Posted by: RJ the Fire Dog Blogger | December 10, 2015

Holiday Toy and Gift Safety

fireplace and fir-tree and christmas socksDecember is National Safe Toys and Gifts Month, so designated by the U.S. Consumer Product Safety Commission (CPSC), to raise awareness about potentially hazardous toys. Since toy purchases are at an all-time high during the holidays, we thought it a good idea to highlight the campaign with this week’s blog post.

Part of the CPSC initiatives include third-party testing laboratories which check toys for lead and phthalate limits, so they can identify dangerous toys before they reach consumer shelves. I would love to be a Greenies and rawhide tester! I’d weigh 250 pounds, but my tail would be wagging all of the time! The commission also produces safety alerts. For example, one highlights the choking hazards of plastic film coverings that are on many toys.

children playing together at homeTypes of toys to avoid this holiday season:

  • Scooters and similar riding toys. Since the popular Razor Scooter’s launch in 2000, there has been a sharp increase in ER visits due to falls associated with the toys. Avoid giving these types of toys as gifts, since they lead to numerous serious accidents every year—especially when operated without a helmet. If you do buy a scooter, be sure to include a properly-fitted helmet, as well.
  • Toys with small parts. Pay attention to the warning labels on toy boxes, because they provide guidelines relative to choking hazards as well as age-appropriateness. Lego sets and other similar toys are fun, but they don’t work for toddlers, since the kits come with lots of small choking hazards. In addition, my paws always stomp on those sharp Lego pieces! I nearly lacerated my pad the other day! A good rule of thumb is to place or imagine the toy- part-in-question fitting inside a toilet paper roll. If it fits, then it’s too small.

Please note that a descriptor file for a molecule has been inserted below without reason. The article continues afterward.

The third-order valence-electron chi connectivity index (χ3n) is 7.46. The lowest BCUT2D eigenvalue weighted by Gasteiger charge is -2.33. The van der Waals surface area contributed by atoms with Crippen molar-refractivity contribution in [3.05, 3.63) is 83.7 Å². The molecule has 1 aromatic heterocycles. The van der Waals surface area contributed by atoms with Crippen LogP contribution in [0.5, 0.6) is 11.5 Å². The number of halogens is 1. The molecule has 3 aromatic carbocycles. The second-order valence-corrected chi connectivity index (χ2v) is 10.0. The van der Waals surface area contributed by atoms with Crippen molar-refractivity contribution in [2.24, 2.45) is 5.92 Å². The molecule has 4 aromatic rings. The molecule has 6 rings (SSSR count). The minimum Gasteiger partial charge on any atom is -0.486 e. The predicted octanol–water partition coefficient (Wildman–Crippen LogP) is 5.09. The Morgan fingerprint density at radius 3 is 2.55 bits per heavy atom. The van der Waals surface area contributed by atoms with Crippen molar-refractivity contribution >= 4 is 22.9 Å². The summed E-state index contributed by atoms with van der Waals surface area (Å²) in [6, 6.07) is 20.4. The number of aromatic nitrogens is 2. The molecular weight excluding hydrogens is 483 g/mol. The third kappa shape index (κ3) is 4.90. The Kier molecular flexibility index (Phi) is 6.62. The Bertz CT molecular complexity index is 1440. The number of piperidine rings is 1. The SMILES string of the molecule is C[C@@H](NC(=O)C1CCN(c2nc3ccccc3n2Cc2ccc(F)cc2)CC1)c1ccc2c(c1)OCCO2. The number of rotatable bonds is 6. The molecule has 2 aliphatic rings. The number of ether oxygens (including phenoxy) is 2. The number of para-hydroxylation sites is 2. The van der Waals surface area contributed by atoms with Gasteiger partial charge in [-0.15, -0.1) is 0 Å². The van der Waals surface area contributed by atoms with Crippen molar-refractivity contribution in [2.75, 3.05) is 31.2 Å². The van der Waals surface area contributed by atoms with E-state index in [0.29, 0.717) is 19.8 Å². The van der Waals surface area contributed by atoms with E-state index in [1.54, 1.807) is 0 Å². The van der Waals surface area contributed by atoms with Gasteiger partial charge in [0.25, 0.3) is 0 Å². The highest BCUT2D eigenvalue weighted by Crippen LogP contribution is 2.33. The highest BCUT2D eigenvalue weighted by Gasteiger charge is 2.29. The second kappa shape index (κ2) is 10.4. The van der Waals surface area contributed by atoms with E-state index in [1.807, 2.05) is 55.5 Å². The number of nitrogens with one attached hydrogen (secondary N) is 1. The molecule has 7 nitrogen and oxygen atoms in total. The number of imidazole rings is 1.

• Toys that could cause eye injuries. Toy guns that shoot pellets or Nerf darts are fun, but are a leading cause of injury, with studies showing a significant increase in the eye injuries resulting from toy parts over the past few years. For example, the “Airsoft” brand of guns led to a significant number of injuries and should only be used with eye protection.

Keep little ones safe during the holidays:

Girl with bearThe holiday season is a hectic time, which means adult attention spans can be stretched to the limit. It also brings dogs’ attention into laser sharp focus. That turkey on the table? We have our eyes on it!

Keeping track of babies and toddlers can be especially difficult during family gatherings and other festive events. Here are some tips for protecting your youngest family members at large functions:

  • Dispose of wrapping paper and plastic packaging. Toy packaging contains various types of plastic covers, twist ties, and other bits and pieces. All of these are potential chewing and choking hazard for babies and toddlers. Whenever possible, collect and recycle materials as presents are opened.
  • Keep an eye on the fireplace. Hanukkah nights or Christmas morning are both great times for a cozy fire. But flammable materials should be handled responsibly. Keep them far from flames. And, because kids are curious, be sure your fireplace screen is sturdy. This is also a great time to talk to children about the serious dangers posed by fire.
  • Watch your plants. Mistletoe and holly are poisonous if ingested, so keep toxic plants out of the reach of young children.
  • Be careful with alcoholic beverages. If you and guests are enjoying a few cocktails during a holiday party, take steps to keep drinks out of the hands of anyone under the age of 21. Children imitate parents. So make sure they can’t reach unattended beverages. Ask guests to remove empty and even partially-empty cups. I slurped up a margarita one time. How can people drink this stuff? Give me the sophisticated flavors of toilet bowl water instead!
  • Carefully string Christmas tree lights. Toddlers and babies love the glow of lights. So keep strands high on the tree to make sure they are out of reach of tiny fingers. Glass ornaments are another potential hazard which should be replaced, moved to a higher location or boxed until children are old enough to ensure their safety.

Remember that safety is a daily priority, so be sure to think safety all of the time. A convenient and affordable way to make sure you are prepared for disasters and emergencies of virtually every kind is to subscribe to the RJWestmore Training System by Universal Fire/Life Safety Services, which has been designed to help improve and save lives. For more information about the best system out there, or to subscribe, click here.

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